“To lose a guy like Georges niang and still go out and beat a North Carolina and have an opportunity, after being down 17 [to UConn], tell you everything you need to know about this group of guys,” Hoiberg said.

“I’ve been a fan of Iowa State basketball since I was a little kid, and seeing this program taken to new heights because of guys like [this]. … Couldn’t be more proud of this group.”

Four-star guard becomes LSU’s first 2019 commit

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Expected to be a factor both within the SEC and nationally this season, these are good times for the LSU men’s basketball program. Head coach Will Wade and his staff received more good news Tuesday, as 6-foot-2 combo guard James Bishop (Baltimore, Maryland/Mount St. Joseph HS) announced that he will be a Tiger next season.

Bishop, considered to be one of the top scoring guards in the class, is LSU’s first 2019 verbal commitment. Bishop’s pledge comes just over a week after his official visit to LSU, and just days after a visit to St. John’s. LSU beat out St. John’s, NC State, Marquette and VCU in the race for the Baltimore product, and given the Tigers’ current roster this is an important commitment.

LSU’s 2018 recruiting class is considered to be one of the nation’s best, with point guard Javonte Smart being one of the five-star prospects in that quintet (forwards Naz Reid and Emmitt Williams being the others). Add in sophomore Tremont Waters, who’s coming off of an outstanding freshman season, and LSU could be in a position next summer where its top two lead guards are at the very least testing the NBA draft waters.

Landing Bishop gives LSU another talented option, and some cover should the program lose either Waters or Smart — or both — in 2019.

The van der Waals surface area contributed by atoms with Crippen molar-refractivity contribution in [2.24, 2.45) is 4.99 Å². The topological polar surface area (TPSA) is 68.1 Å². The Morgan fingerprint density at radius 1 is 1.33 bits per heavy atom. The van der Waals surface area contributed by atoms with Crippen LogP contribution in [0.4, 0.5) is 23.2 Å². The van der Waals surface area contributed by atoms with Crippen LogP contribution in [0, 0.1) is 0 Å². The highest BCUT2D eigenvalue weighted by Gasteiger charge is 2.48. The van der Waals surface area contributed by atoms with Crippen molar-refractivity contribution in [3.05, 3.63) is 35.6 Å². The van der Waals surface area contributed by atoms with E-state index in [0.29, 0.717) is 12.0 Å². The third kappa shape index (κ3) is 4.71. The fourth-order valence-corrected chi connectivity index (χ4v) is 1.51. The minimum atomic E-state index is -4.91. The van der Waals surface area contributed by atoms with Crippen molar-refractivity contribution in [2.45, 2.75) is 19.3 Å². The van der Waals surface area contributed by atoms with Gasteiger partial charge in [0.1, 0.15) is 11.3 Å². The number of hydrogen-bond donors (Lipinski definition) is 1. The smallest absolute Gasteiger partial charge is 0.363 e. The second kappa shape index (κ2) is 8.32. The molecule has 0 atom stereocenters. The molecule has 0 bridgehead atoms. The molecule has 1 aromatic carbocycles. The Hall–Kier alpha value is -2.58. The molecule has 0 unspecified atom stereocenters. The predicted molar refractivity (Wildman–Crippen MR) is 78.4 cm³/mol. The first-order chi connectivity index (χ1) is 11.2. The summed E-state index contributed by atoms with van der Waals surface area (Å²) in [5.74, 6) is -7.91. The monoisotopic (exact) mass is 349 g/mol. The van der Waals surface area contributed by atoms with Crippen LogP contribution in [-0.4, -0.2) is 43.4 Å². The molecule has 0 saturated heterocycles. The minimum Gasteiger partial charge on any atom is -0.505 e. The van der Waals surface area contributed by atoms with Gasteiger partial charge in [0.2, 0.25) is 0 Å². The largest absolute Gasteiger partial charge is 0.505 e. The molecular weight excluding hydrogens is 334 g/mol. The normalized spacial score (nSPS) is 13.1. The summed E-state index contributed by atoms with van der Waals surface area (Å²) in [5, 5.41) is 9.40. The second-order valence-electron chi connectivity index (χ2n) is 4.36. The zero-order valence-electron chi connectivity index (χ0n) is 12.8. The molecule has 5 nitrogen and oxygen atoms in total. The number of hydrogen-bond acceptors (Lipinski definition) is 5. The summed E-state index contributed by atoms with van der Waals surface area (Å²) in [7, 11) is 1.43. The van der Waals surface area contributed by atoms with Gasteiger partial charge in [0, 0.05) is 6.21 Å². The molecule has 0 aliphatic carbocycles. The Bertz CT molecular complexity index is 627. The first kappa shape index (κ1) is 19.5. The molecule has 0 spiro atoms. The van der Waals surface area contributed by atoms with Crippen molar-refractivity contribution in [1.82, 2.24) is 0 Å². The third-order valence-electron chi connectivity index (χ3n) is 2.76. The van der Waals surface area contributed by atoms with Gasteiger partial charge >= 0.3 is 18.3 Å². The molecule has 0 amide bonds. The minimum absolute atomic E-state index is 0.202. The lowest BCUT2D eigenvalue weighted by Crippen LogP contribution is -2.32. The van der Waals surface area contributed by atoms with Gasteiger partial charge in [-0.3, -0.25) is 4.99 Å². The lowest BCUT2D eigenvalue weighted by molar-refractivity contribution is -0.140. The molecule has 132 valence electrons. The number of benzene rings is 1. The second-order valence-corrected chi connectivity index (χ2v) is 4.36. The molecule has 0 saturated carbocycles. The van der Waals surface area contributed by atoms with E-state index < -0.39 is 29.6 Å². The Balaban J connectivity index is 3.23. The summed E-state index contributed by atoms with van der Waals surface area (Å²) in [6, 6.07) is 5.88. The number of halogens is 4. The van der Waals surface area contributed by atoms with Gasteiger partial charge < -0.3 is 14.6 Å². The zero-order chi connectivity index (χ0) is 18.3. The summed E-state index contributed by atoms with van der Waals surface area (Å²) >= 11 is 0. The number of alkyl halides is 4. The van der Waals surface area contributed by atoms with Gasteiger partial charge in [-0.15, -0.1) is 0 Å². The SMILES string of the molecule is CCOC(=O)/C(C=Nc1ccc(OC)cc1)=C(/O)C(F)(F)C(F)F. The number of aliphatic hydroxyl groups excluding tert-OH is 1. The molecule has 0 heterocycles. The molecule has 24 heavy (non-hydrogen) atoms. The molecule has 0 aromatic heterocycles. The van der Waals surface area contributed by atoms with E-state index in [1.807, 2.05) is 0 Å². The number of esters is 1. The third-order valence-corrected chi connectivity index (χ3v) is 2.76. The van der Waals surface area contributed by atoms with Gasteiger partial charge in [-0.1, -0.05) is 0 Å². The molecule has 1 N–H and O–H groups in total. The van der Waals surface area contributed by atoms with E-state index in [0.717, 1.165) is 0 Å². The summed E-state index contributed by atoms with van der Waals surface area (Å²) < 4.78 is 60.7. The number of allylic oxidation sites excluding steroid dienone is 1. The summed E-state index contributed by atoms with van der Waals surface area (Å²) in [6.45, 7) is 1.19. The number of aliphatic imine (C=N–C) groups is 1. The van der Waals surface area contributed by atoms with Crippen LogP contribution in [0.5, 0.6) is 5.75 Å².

Calhoun officially named head coach at DIII St. Joseph

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WEST HARTFORD, Conn. (AP) — Jim Calhoun has officially been named the head coach at Division III University of Saint Joseph in Connecticut.

The Hall of Famer had already announced he would be taking the job and has been working for a year to establish a men’s basketball program at the small Catholic university, which was an all-women’s school until this school year.

Calhoun also has continued to serve in an advisory role at UConn, where he served as coach for 26 seasons and led the Huskies to three of their four national titles before retiring in 2012.

The 76-year-old will return to the sidelines with a career record of 873-380 when the Blue Jays open the season on Nov. 9 against William Paterson University.

That game will be played at Trinity College in Hartford, which has a gym that seats about 2,200 people, about 1,000 more than the gymnasium at Saint Joseph.

Oregon State announces addition of transfer Payton Dastrup

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Tuesday afternoon Oregon State announced that former BYU power forward Payton Dastrup has joined the program as a transfer. Dastrup, who averaged 3.3 points and 1.8 rebounds in just under eight minutes per game last season, has two seasons of eligibility remaining. Oregon State will file a waiver on his behalf in hopes that Dastrup will be granted immediate eligibility.

Should the waiver request be denied, Dastrup will not be eligible to play until the 2019-20 season. For Oregon State’s sake, even with Dastrup’s career numbers he would fill a need for a team that bid farewell to its best big man during the spring.